May 2010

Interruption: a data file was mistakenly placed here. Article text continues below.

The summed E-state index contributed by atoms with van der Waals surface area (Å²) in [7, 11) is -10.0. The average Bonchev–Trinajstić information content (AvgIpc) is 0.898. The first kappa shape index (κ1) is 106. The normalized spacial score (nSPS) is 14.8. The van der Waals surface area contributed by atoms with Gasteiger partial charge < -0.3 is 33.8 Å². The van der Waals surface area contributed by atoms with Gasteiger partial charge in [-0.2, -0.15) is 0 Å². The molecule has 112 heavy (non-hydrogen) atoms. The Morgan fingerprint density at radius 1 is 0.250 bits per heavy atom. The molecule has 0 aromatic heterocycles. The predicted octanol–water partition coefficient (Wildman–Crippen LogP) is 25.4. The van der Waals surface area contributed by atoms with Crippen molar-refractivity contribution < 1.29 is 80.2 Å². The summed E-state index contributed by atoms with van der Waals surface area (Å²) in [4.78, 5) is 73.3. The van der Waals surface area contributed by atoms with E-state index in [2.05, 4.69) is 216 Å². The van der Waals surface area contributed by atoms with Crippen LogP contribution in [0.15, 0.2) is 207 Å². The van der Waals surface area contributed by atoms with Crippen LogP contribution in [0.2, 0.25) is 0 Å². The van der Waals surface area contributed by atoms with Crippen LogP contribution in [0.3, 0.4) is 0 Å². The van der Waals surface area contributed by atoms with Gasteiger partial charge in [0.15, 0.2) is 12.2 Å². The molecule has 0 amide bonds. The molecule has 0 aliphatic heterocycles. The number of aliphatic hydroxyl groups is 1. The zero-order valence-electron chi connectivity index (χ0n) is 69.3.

The bottom line is don't take a class with Huffa. He is simply put a bad instructor, and I wish I had transferred out of his Art Hum class. Although I want to maintain hope that Huffa is academically rigorous in areas of his personal interest, he failed to convey this as a teacher. The questions he asked were often open-ended to a fault, and he often beat topics to death by continuing to ask the same question over and over again, "so what else can we say about this work?" Often, it seemed like he was fishing for a specific answer, but rather than offer it, he would repeat the question in the exact same terms, waiting out interminable pauses as the frustrated class fell silent, knowing that we weren't giving him what he wanted. Other times, in the free-for-all of class discussion, people would give answers that were clearly off the mark, but he would nonetheless spend a significant amount of time fleshing out speculative student comments rather than forwarding clarifying points of his own, even when it meant blatantly contradicting something he'd just said. It was so extreme, that one day a student completely mischaracterized the subject of a painting, and Huffa, who apparently hadn't done his homework expanded on the faulty interpretation, talking about how line, shape, lighting, etc. reinforced this idea. When another student pointed out that the figure in the painting was not in fact Judas, but Jesus, and not preparing for a kiss of betrayal, but warning the pharisees against worshipping money, Huffa hemmed and hawed, simply underscoring his lack of preparation for class or underlying knowledge of the works on the syllabus. As a result, general themes from the class were muddied, and I came away without clear footing on any basic concepts. I have a genuine interest in visual arts, and felt like this class invalidated the discipline of art history and theory for me. Other times he would make up answers on the fly, which sometimes the class let stand, but other times fell apart when questioned, which only made us feel uncomfortable and made him look incompetent. One time someone asked him if the distance between columns differed from ionic to doric temples and he pulled up a slide that supposedly reinforced his point that they were. It was apparent to the class that the distance was the same for all, but Huffa got flustered and defensive and wouldn't change his position even though it seemed like he'd realized he made a mistake. The class stopped arguing out of pity and he said to see him after class to talk further, but it put a bad taste in everyone's mouth. Sometimes I felt bad for him because he seemed so uncomfortable explaining himself, but other times it was maddening that he was supposedly responsible for helping us understand, discover, or explore the fundamentals of western art. His verbal tics and constant pacing were annoying, yes, but also seemed to betray some discomfort with standing in front of a class. Huffa was also consistently five to ten minutes late to class, and on at least two occasions, actually twenty minutes late to class. He would then fumble with the technology (the projector and syncing up computers) for another five to ten minutes, and apologize when his phone would ring in the middle of class because the silencer was evidently broken. He would ask over and over, "any questions?" desperate for one of us to ask him something to cover for the awkward silence while he fumbled with cables.